Ensemble Connect’s new class brings personality-plus playing to varied program

Tue Oct 31, 2023 at 12:46 pm
Ensemble Connect performed Schubert’s “Trout” Quintet Monday night at Weill Recital Hall. Photo: Stefan Cohen

Approaching Carnegie Hall on Monday evening, it came as no surprise to see a line stretching along the block and sold-out plastered across the marquees announcing the Broadway star Lea Michele’s concert. It was, however, a welcome jolt to be met by the same at the entrance to Weill Recital Hall for Ensemble Connect’s first concert of the season. 

Then again, this is not your average group of chamber musicians. This was the debut concert for the new class of players embarking on the adventure that is Ensemble Connect. Founded in 2007, the program is a joint endeavor sponsored by Carnegie Hall and The Juilliard School. It prepares the young musicians for multi-faceted careers which span teaching, community engagement, advocacy and entrepreneurship, in addition to performing. The musicians also partner with instrumental teachers in public schools in all five of New York’s five boroughs.

One of the hallmarks of an Ensemble Connect concert is the diversity of its repertoire, which includes both works by past masters, as well as composers of today. The other is fresh, exciting performances charged with creativity, energy and daring. Monday’s program of works by Missy Mazzoli, Samuel Barber, and Franz Schubert also had the twin virtues of displaying the talents of the individual players as well as their cohesion as an ensemble. 

Mazzoli composed Still Life with Avalanche in 2009. She writes that it is “a piece about finding beauty in chaos and vise versa.” The havoc of which she wrote was the sudden death of a relative, which is reflected in the work’s sudden change of course from complexity and exuberance to a far more reflective mood with sparser musical textures. The music is an exemplar of what Mazzoli described as an instance of real life working its way into music.

Still Life with Avalanche was performed by flutist Catherine Boyack, clarinetist Yasmina Spiegelberg, percussionist Oliver Xu, pianist Chelsea Wang, violinist David Bernat, and cellist Frankie Karr. The sound of another instrument adds an unusual sonority to the work’s musical texture, that of the harmonica, which was played primarily by Xu, although Bernet and Speigelberg also joined in on regular, toy-sized ones here and there.

In introducing the work, Xu described Still Life with Avalanche as the musical depiction of joy, shock and grief, which the players expressed with equal beauty and emotion. The ensemble played the ebullient opening section with rhythmic precision, which ceased with the sound of sighs from the violin and cello. The most fascinating and haunting sounds, however, came from the harmonicas expressing loss and sadness in haunting, hollow murmurs in the closing measures.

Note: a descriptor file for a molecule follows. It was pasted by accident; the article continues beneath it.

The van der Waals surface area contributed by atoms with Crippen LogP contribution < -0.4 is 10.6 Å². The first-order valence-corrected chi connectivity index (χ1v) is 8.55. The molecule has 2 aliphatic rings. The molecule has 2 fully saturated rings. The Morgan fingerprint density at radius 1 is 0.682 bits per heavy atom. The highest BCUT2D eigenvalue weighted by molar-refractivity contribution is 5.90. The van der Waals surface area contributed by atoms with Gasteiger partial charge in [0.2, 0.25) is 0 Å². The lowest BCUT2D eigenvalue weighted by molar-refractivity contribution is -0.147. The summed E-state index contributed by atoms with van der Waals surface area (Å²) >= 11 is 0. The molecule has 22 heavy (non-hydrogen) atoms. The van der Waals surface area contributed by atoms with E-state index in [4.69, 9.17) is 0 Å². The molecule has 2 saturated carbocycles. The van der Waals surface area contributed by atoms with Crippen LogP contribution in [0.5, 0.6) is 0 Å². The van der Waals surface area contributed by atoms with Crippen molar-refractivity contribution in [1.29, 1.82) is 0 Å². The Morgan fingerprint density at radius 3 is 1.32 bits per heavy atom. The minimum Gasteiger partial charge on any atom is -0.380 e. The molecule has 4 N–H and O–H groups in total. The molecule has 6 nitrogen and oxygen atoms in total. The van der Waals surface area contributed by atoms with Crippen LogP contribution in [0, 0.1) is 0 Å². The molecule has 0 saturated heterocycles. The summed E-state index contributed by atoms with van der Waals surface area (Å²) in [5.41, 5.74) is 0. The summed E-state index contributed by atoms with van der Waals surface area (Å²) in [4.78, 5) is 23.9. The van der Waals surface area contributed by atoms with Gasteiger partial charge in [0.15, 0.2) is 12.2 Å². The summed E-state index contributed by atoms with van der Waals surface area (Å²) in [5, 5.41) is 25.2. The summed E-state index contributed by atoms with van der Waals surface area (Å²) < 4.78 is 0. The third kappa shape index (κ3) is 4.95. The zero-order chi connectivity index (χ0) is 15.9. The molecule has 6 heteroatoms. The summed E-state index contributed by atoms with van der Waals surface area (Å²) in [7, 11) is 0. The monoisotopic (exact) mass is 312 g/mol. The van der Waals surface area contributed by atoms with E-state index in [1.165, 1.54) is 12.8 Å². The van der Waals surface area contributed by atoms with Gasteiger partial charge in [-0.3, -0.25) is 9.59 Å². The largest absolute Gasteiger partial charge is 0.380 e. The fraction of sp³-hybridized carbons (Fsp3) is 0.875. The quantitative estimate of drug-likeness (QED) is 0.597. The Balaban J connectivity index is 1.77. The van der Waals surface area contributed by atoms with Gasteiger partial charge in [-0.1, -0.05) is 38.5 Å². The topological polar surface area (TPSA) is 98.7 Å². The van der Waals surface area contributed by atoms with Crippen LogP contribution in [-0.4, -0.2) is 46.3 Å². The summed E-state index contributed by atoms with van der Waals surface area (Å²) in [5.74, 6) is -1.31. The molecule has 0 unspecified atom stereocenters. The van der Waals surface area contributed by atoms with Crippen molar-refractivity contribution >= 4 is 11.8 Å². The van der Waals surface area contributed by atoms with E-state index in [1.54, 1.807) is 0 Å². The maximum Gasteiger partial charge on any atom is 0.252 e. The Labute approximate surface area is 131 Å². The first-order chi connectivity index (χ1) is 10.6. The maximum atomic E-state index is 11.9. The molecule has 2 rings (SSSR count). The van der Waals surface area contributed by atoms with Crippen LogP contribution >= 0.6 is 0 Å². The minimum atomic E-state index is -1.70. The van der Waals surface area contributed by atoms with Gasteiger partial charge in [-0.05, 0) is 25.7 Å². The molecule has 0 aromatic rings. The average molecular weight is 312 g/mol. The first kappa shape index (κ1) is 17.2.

Samuel Barber composed Summer Music in 1955. It is one of the composer’s handful of chamber works and among his best known. As in Knoxville: Summer of 1915, Barber captured the indolence of a lazy summer afternoon in the opening measures, which quickly yielded to vivd depictions of both the season’s bustle and its more subtle delights, including the flickering of fireflies in the twilight.

Boyack and Spiegelberg returned on stage with oboist Joseph Jordan, bassoonist Marty Tung, and hornist Ryan Dresen to perform the Barber. The joys of this performance were the solo turns for the various instruments which revealed not only the players’ virtuosity, but also their personalities. The latter is part of what makes these concerts so enjoyable with Drysan and Jordan particularly characterful. The work ended with a whiff of sound that was as refreshing as a summer breeze.

The final work was Schubert’s beloved “Trout” Quintet. Like the other two works on the program, it too was composed on commission, but all but forgotten until after the composer’s death. Just a short while later, it was being hailed as masterpiece. At the heart of the quintet is the fourth movement with its wonderful variations on “Die Forelle,” the Schubert song from which the quintet takes its name.  

This Schubert performance also provided ample opportunity for the individual players to shine, and the players did just that, comprised of Bernat, Carr, and Wang, as well as violist Ramón Carrero-Martinez and bassist Marguerite Cox. Bernat made the famous melody sing on the violin, as did Carr on the cello. Cox, in particular, grabbed the limelight with her stylish and witty bass playing. 

Ensemble Connect’s next concert is at The Juilliard School on November 16. carnegiehall.org

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